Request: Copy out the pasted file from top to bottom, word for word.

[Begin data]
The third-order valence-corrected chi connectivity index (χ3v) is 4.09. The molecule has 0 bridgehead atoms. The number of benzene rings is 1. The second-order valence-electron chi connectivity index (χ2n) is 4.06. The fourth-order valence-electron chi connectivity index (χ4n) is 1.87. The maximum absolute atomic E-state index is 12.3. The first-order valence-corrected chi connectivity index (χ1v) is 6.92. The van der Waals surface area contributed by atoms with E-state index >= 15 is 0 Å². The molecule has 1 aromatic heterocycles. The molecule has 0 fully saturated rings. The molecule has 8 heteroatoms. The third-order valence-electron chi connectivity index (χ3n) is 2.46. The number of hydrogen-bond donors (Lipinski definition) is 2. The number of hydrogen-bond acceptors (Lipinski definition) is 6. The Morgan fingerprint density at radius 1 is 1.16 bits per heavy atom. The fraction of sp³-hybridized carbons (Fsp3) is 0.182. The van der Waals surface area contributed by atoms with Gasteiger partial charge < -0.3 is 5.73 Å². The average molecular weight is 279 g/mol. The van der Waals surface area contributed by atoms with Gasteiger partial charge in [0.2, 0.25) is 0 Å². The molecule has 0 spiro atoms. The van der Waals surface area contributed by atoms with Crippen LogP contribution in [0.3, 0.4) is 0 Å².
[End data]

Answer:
The third-order valence-corrected chi connectivity index (χ3v) is 4.09. The molecule has 0 bridgehead atoms. The number of benzene rings is 1. The second-order valence-electron chi connectivity index (χ2n) is 4.06. The fourth-order valence-electron chi connectivity index (χ4n) is 1.87. The maximum absolute atomic E-state index is 12.3. The first-order valence-corrected chi connectivity index (χ1v) is 6.92. The van der Waals surface area contributed by atoms with E-state index >= 15 is 0 Å². The molecule has 1 aromatic heterocycles. The molecule has 0 fully saturated rings. The molecule has 8 heteroatoms. The third-order valence-electron chi connectivity index (χ3n) is 2.46. The number of hydrogen-bond donors (Lipinski definition) is 2. The number of hydrogen-bond acceptors (Lipinski definition) is 6. The Morgan fingerprint density at radius 1 is 1.16 bits per heavy atom. The fraction of sp³-hybridized carbons (Fsp3) is 0.182. The van der Waals surface area contributed by atoms with Gasteiger partial charge < -0.3 is 5.73 Å². The average molecular weight is 279 g/mol. The van der Waals surface area contributed by atoms with Gasteiger partial charge in [0.2, 0.25) is 0 Å². The molecule has 0 spiro atoms. The van der Waals surface area contributed by atoms with Crippen LogP contribution in [0.3, 0.4) is 0 Å².